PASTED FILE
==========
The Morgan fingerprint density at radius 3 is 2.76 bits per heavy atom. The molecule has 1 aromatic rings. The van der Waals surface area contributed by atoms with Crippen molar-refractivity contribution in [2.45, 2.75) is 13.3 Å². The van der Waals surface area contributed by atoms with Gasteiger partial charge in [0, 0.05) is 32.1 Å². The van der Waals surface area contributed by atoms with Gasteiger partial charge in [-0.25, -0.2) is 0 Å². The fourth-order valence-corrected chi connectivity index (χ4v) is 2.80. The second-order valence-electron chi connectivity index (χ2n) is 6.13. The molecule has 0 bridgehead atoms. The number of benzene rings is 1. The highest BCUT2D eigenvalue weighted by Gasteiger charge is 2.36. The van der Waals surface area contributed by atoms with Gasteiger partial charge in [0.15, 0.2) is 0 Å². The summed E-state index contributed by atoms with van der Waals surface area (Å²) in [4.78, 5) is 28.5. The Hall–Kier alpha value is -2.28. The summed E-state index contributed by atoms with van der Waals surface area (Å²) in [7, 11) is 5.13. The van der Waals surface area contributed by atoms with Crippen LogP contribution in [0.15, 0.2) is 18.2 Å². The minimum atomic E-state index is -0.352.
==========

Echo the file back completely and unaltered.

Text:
The Morgan fingerprint density at radius 3 is 2.76 bits per heavy atom. The molecule has 1 aromatic rings. The van der Waals surface area contributed by atoms with Crippen molar-refractivity contribution in [2.45, 2.75) is 13.3 Å². The van der Waals surface area contributed by atoms with Gasteiger partial charge in [0, 0.05) is 32.1 Å². The van der Waals surface area contributed by atoms with Gasteiger partial charge in [-0.25, -0.2) is 0 Å². The fourth-order valence-corrected chi connectivity index (χ4v) is 2.80. The second-order valence-electron chi connectivity index (χ2n) is 6.13. The molecule has 0 bridgehead atoms. The number of benzene rings is 1. The highest BCUT2D eigenvalue weighted by Gasteiger charge is 2.36. The van der Waals surface area contributed by atoms with Gasteiger partial charge in [0.15, 0.2) is 0 Å². The summed E-state index contributed by atoms with van der Waals surface area (Å²) in [4.78, 5) is 28.5. The Hall–Kier alpha value is -2.28. The summed E-state index contributed by atoms with van der Waals surface area (Å²) in [7, 11) is 5.13. The van der Waals surface area contributed by atoms with Crippen LogP contribution in [0.15, 0.2) is 18.2 Å². The minimum atomic E-state index is -0.352.